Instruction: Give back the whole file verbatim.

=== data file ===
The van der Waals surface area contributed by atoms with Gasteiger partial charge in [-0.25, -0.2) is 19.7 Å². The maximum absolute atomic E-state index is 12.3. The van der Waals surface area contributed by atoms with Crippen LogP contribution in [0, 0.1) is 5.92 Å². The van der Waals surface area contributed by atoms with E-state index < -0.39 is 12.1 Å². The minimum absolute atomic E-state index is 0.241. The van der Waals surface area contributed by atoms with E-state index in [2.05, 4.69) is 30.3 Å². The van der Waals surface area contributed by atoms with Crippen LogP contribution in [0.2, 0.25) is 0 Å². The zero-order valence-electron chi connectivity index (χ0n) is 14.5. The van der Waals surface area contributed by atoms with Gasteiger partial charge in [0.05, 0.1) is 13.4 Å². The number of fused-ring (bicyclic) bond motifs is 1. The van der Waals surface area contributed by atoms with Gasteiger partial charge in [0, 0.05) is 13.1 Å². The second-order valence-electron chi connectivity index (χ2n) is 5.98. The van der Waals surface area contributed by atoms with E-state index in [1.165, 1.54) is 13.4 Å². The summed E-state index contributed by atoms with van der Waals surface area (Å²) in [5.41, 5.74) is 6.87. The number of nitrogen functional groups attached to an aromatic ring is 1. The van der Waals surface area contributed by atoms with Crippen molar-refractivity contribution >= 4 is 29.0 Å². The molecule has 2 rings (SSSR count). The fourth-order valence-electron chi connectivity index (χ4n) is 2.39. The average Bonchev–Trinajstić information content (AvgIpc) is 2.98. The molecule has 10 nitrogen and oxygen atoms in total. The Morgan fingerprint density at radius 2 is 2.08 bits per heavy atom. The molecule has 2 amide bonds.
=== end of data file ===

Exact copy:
The van der Waals surface area contributed by atoms with Gasteiger partial charge in [-0.25, -0.2) is 19.7 Å². The maximum absolute atomic E-state index is 12.3. The van der Waals surface area contributed by atoms with Crippen LogP contribution in [0, 0.1) is 5.92 Å². The van der Waals surface area contributed by atoms with E-state index < -0.39 is 12.1 Å². The minimum absolute atomic E-state index is 0.241. The van der Waals surface area contributed by atoms with E-state index in [2.05, 4.69) is 30.3 Å². The van der Waals surface area contributed by atoms with Crippen LogP contribution in [0.2, 0.25) is 0 Å². The zero-order valence-electron chi connectivity index (χ0n) is 14.5. The van der Waals surface area contributed by atoms with Gasteiger partial charge in [0.05, 0.1) is 13.4 Å². The number of fused-ring (bicyclic) bond motifs is 1. The van der Waals surface area contributed by atoms with Gasteiger partial charge in [0, 0.05) is 13.1 Å². The second-order valence-electron chi connectivity index (χ2n) is 5.98. The van der Waals surface area contributed by atoms with E-state index in [1.165, 1.54) is 13.4 Å². The summed E-state index contributed by atoms with van der Waals surface area (Å²) in [5.41, 5.74) is 6.87. The number of nitrogen functional groups attached to an aromatic ring is 1. The van der Waals surface area contributed by atoms with Crippen molar-refractivity contribution >= 4 is 29.0 Å². The molecule has 2 rings (SSSR count). The fourth-order valence-electron chi connectivity index (χ4n) is 2.39. The average Bonchev–Trinajstić information content (AvgIpc) is 2.98. The molecule has 10 nitrogen and oxygen atoms in total. The Morgan fingerprint density at radius 2 is 2.08 bits per heavy atom. The molecule has 2 amide bonds.